The goal of spot checking is to flush out the types of algorithms and dataset combinations that are good at picking out the structure of the problem so that they can be studied in more detail with focused experiments.

More focused experiments with well-performing families of algorithms may be performed in this step, but algorithm tuning is left for the next step.

You can discover more about defining your test harness in the post:

You can discover the importance of spot checking algorithms in the post:

4. Improve Results

After spot checking, it’s time to squeeze out the best result from the rig. I do this by running an automated sensitivity analysis on the parameters of the top performing algorithms. I also design and run experiments using standard ensemble methods of the top performing algorithms. I put a lot of time into thinking about how to get more out of the dataset or of the family of algorithms that have been shown to perform well.

Again, statistical significance of results is critical here. It is so easy to focus on the methods and play with algorithm configurations. The results are only meaningful if they are significant and all configuration are already thought out and the experiments are executed in batch. I also like to maintain my own personal leaderboard of top results on a problem.

In summary, the process of improving results involves:

  • Algorithm Tuning: where discovering the best models is treated like a search problem through model parameter space.
  • Ensemble Methods: where the predictions made by multiple models are combined.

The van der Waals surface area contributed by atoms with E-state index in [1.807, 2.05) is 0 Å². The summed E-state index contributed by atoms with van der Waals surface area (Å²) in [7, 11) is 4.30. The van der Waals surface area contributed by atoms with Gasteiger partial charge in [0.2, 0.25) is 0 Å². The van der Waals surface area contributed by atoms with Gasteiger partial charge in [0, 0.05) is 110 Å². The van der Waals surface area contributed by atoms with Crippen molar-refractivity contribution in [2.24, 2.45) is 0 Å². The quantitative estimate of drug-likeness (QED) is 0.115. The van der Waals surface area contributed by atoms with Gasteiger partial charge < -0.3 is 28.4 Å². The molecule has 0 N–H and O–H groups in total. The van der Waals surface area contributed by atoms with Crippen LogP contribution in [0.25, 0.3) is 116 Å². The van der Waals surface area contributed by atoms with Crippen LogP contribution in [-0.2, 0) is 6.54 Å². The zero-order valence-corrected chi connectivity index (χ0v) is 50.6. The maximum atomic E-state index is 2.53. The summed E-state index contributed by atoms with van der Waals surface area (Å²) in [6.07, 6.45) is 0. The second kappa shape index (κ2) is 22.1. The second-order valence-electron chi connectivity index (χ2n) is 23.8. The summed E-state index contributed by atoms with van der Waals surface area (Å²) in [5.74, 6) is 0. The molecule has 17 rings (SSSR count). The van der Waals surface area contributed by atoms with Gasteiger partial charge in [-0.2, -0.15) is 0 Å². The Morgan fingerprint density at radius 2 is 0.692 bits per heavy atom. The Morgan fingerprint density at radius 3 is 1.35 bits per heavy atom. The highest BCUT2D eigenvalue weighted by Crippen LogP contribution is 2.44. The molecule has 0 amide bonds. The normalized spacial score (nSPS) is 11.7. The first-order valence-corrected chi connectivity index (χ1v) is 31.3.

• Extreme Feature Engineering: where the attribute decomposition and aggregation seen in data preparation is pushed to the limits.

You can discover more about this process in the post:

5. Present Results

The results of a complex machine learning problem are meaningless unless they are put to work. This typically means a presentation to stakeholders. Even if it is a competition or a problem I am working on for myself, I still go through the process of presenting the results. It’s a good practice and gives me clear learnings I can build upon next time.

The template I use to present results is below and may take the form of a text document, formal report or presentation slides.

  • Context (Why): Define the environment in which the problem exists and set up the motivation for the research question.
  • Problem (Question): Concisely describe the problem as a question that you went out and answered.
  • Solution (Answer): Concisely describe the solution as an answer to the question you posed in the previous section. Be specific.
  • Findings: Bulleted lists of discoveries you made along the way that interests the audience. They may be discoveries in the data, methods that did or did not work or the model performance benefits you achieved along your journey.
  • Limitations: Consider where the model does not work or questions that the model does not answer. Do not shy away from these questions, defining where the model excels is more trusted if you can define where it does not excel.
  • Conclusions (Why+Question+Answer): Revisit the “why”, research question and the answer you discovered in a tight little package that is easy to remember and repeat for yourself and others.

You can discover more about using the results of a machine learning project in the post:


In this post, you have learned my general template for processing a machine learning problem.

I use this process almost without fail and I use it across platforms, from Weka, R and scikit-learn and even new platforms I have been playing around with like pylearn2.

What is your process, leave a comment and share?

Will you copy this process, and if so, what changes will you make to it?